Why? Mint is derived from Ubuntu, so there's very little you'll be getting in Mint that you don't have in Ubuntu. If you're looking for new desktop environments, you can add most of those as packages within Ubuntu and switch back and forth without rebooting. (You can even install Mint's flagship Cinnamon on Ubuntu -- at least in theory [I've never tried it].) If you just want to get a taste for something different, installing it in a virtual machine (using VirtualBox, VMware, or the like) is likely to be easier and safer than dual-booting.
If you really must dual-boot, the first thing to know is that you'll need another
/boot partition. (That's your current
/dev/sda2.) In fact, your current
/boot is a little on the small side -- that's a known Ubuntu bug. Thus, you may need to shrink your LVM partition to make room for an extra
/boot partition, and perhaps to replace the one you've got now.
Another complication you may run into is boot loaders. Both Ubuntu and Mint will try to install GRUB to the EFI System Partition (ESP; your
/dev/sda1) in the
EFI/ubuntu directory, so they'll overwrite each other. There are ways around this:
- You can live with it, and hope that whichever distribution ends up controlling correctly identifies the other and creates suitable GRUB entries. This might or might not work, though, so you might be forced to do it some other way....
- You can create multiple ESPs and then play games with partition type codes (using
gdisk, etc.) -- ensure that when you install, only one ESP has the proper ESP type code (a "boot flag" in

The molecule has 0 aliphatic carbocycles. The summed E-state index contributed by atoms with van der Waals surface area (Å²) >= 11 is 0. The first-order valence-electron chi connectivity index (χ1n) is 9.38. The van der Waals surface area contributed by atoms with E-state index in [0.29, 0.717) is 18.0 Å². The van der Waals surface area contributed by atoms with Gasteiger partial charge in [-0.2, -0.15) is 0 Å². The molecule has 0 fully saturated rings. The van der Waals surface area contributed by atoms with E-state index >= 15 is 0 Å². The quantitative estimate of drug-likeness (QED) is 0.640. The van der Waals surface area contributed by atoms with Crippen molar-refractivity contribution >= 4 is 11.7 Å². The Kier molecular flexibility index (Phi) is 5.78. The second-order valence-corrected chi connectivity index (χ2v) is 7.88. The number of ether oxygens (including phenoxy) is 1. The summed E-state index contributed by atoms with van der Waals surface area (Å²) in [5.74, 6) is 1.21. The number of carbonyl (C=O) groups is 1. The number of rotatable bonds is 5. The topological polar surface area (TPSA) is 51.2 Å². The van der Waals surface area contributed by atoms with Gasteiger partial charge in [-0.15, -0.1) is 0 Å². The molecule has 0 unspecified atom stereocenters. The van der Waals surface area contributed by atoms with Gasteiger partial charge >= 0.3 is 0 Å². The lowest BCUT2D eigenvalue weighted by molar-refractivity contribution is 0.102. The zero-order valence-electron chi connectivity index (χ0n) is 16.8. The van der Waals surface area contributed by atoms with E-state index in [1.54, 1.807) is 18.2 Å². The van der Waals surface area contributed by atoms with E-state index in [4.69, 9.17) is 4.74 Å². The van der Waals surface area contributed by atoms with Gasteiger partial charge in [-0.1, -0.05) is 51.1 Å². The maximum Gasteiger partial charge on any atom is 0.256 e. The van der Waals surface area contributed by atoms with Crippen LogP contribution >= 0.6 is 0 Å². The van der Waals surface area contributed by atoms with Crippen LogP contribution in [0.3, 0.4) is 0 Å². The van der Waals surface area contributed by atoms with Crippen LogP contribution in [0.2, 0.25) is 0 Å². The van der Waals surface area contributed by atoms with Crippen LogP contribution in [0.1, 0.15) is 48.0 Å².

parted or GParted, or type EF00 in
gdisk), and change type codes as necessary to get each distribution to install to its own separate ESP.
- You can abandon GRUB 2, or at least the pre-packaged GRUB 2 that each distribution provides, in favor of something else. My own rEFInd is likely to be the easiest to manage, but there are other options, too -- see my page on the subject for details.
Dual-booting Ubuntu and Arch seems more worthwhile than dual-booting Ubuntu and Mint, since Arch isn't based on Ubuntu; but you'll still have to create a
/boot partition for Arch. The last I checked, the Arch people liked gummiboot, but gummiboot has been assimilated into the systemd collective; I believe it's now called systemd-boot. OTOH, it's easier to switch to whatever boot loader you like when using Arch, so you're not really limited to either GRUB 2 or gummiboot/systemd-boot. In any event, with Arch I'd either avoid GRUB 2 or hope that Ubuntu's GRUB 2 can correctly detect Arch.